Tyler Merbler CC BY 2.0,

When I was growing up in Hartford during America’s great depression years, my life was quite simple. I wasn’t constrained by a whole lot of rules, but the few that were in force have stayed with me for a lifetime. My mother was the family disciplinarian, and she really meant what she said when she laid down a few understandable guidelines, repeating them often enough to be sure they stuck.

She told me that I must never lie, never cheat, never steal, try to be the best at whatever I did, always work hard, and always respect everyone else and their properties.

Breaches of that code that came to her attention were met with quick, stern, and memorable responses. Some years later, when it was my great privilege to serve as a naval submarine officer, I found that all my childhood guidelines were already clear features of the Navy’s code of conduct and were enforced by what were called Captain’s Masts aboard ship, backed up by the Uniform Code of Military Justice.

With my family’s culture already embedded in me, I was completely at home during my six-plus years of active and New London Reserve duty and during that time I also developed greater appreciation for the impact of personal self-governance and accountability in public and private life.

In the late 1960’s, after having launched myself into a precision manufacturing career, I started taking uncomfortable notice of major changes in the ways America was behaving, especially at our national governance level.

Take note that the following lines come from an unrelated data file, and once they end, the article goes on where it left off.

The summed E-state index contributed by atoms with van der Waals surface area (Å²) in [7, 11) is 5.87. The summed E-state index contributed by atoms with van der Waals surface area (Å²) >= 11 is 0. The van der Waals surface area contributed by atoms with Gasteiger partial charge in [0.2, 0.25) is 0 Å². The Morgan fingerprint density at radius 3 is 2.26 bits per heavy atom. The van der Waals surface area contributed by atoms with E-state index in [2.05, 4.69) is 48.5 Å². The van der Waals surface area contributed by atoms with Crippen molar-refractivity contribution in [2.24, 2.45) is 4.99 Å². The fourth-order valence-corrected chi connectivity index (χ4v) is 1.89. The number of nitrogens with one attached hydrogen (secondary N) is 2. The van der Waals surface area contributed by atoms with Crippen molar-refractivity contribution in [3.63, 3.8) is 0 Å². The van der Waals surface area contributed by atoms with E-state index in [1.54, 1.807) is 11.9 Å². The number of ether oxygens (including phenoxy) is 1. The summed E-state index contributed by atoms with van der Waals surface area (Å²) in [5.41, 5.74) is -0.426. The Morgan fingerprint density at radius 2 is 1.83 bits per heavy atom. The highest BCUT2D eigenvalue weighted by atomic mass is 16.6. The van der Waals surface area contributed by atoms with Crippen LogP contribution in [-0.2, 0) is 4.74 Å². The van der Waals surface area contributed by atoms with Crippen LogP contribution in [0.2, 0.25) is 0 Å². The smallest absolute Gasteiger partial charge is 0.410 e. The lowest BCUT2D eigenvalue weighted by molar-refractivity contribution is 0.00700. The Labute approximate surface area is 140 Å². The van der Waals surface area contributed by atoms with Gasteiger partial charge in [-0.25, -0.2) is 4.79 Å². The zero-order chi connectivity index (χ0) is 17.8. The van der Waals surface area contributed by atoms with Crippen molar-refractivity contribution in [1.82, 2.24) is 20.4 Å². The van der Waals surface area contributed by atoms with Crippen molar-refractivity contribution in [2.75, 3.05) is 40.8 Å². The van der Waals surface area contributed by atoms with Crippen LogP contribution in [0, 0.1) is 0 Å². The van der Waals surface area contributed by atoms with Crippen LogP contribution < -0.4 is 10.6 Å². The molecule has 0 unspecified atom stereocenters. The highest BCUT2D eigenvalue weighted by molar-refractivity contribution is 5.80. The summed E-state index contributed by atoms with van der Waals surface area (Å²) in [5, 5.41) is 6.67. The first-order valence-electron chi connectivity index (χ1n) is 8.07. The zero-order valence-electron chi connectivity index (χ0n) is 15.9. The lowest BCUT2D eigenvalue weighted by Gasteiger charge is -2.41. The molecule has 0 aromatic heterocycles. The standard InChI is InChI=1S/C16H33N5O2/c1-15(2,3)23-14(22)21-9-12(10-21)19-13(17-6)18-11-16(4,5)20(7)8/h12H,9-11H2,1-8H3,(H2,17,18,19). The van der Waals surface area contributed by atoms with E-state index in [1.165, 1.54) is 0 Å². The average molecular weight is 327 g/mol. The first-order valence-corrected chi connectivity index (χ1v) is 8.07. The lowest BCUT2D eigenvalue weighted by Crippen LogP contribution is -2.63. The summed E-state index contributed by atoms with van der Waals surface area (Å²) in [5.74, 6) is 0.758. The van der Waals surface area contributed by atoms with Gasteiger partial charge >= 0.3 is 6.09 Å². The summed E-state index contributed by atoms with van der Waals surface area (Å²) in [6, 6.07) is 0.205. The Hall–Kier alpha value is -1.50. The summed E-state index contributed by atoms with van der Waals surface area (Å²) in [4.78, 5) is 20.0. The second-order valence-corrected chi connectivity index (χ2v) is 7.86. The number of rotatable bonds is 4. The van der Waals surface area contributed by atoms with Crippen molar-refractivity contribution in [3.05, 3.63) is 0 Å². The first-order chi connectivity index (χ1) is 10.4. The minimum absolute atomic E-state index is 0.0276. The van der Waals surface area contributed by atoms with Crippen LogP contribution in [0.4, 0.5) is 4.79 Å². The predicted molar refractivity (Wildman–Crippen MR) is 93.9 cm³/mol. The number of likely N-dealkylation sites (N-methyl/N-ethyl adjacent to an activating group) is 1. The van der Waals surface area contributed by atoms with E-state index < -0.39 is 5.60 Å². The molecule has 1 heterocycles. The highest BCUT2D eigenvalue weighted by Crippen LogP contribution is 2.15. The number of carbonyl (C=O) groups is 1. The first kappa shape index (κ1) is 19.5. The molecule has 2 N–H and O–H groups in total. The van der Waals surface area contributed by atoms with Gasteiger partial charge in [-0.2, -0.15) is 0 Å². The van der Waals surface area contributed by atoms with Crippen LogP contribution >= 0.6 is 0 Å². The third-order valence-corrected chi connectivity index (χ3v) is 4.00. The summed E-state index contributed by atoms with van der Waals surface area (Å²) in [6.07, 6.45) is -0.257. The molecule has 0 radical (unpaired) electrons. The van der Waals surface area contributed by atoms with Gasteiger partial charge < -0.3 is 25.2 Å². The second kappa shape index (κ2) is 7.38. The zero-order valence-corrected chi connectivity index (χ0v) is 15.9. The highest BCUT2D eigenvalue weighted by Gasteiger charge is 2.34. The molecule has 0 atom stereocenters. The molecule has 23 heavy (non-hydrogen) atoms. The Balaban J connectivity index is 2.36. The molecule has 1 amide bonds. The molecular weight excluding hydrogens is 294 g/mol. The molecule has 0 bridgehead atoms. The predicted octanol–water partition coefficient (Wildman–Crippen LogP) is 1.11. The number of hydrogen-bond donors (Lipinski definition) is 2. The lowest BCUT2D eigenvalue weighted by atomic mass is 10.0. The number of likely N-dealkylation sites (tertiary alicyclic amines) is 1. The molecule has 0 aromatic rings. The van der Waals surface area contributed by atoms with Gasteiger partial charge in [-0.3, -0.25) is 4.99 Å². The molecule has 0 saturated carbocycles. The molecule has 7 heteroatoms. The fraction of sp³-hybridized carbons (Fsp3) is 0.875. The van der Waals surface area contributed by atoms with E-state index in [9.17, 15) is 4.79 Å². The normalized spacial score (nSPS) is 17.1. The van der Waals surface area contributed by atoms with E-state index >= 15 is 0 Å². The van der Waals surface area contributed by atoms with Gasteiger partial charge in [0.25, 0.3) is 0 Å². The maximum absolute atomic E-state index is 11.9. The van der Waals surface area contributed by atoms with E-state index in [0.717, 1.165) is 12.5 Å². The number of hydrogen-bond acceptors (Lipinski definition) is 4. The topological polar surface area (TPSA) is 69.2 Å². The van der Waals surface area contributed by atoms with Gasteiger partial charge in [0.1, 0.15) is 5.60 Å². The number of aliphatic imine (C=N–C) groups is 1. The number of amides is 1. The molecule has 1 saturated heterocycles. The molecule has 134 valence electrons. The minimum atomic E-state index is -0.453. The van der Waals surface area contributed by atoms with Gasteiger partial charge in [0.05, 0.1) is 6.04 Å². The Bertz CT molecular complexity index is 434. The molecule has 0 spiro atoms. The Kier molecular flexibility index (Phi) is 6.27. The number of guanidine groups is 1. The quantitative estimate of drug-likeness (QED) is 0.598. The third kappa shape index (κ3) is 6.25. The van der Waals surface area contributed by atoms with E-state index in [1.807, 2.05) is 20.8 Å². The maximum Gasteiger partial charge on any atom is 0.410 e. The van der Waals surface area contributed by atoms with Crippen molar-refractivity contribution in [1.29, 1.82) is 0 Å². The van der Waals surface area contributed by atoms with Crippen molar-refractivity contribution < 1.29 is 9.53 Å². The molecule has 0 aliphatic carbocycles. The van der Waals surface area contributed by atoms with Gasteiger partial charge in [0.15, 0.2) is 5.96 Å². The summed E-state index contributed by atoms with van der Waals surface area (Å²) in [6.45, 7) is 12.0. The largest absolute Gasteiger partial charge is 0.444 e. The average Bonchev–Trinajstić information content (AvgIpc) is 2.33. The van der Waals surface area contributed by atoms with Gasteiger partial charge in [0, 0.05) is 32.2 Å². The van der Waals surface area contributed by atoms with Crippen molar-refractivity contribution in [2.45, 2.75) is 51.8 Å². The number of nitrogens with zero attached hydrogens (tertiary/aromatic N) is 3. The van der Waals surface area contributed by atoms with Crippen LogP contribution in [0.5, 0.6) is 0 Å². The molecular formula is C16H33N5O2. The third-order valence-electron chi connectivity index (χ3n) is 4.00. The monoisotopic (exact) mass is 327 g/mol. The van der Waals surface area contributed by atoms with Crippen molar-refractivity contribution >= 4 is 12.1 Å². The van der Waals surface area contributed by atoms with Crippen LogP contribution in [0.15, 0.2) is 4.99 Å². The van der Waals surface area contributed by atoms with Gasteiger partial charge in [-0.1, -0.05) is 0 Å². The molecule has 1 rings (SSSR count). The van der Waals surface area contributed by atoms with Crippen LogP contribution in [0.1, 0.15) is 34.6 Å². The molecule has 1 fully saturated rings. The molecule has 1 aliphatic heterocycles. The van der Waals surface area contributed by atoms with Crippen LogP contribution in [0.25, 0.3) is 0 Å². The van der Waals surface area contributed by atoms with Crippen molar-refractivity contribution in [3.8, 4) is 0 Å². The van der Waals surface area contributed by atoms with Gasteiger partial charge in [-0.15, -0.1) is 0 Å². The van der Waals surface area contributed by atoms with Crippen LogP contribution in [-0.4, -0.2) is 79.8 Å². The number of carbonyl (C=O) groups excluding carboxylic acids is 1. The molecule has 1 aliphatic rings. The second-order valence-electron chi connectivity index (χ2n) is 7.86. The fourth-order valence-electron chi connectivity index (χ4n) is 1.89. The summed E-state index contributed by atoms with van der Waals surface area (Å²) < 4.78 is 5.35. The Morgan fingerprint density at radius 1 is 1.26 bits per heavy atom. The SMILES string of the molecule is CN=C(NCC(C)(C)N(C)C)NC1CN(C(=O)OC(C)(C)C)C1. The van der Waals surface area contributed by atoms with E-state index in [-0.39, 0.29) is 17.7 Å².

Much to the embarrassment and chagrin of several administrations, it became known that our operations in Vietnam had been conducted and characterized by an ugly pattern of lies. Further, our government’s respect for human life had deteriorated to the point that progress in the field was largely expressed in terms of relative body counts.

About 58,000 young American lives were lost as the horrendous cost of disgraceful political blunders. During this same period government policies and legislation had started following the advice of people like Milton Friedman, the Chicago economist, who captured the minds of policy makers with his assertions that profits were the only important responsibility of corporate America.

In that climate, anti-trust mechanisms were idled, and industrial, commercial and services monopolies exploded. A terrible effect of all these changes was that the long-present societal cancer of inequality received huge doses of what amounted to growth hormones. Almost simultaneously, information technologies raced ahead of any meaningful legislative awareness or interest and presented America with what has become a surveillance economy unencumbered by anything even remotely close to the regulations long since governing traditional printed and broadcast media.

Our personal likes, dislikes, behavior, and preferences are now public commodities in a new marketplace dominated by unconstrained new monopolies. In addition to the losses in individual privacy, social media are now a “wild west” of mis- and dis-information and have provided meeting places for the tribes that now divide us, so that they can continue to share their excursions into harmful unrealities. In efforts to do something about the loss of personal privacy, several states, including Connecticut, are beginning to address this complicated issue. That is an encouraging sign, but we are now in danger of winding up with a confusing hodgepodge of local rules across the country.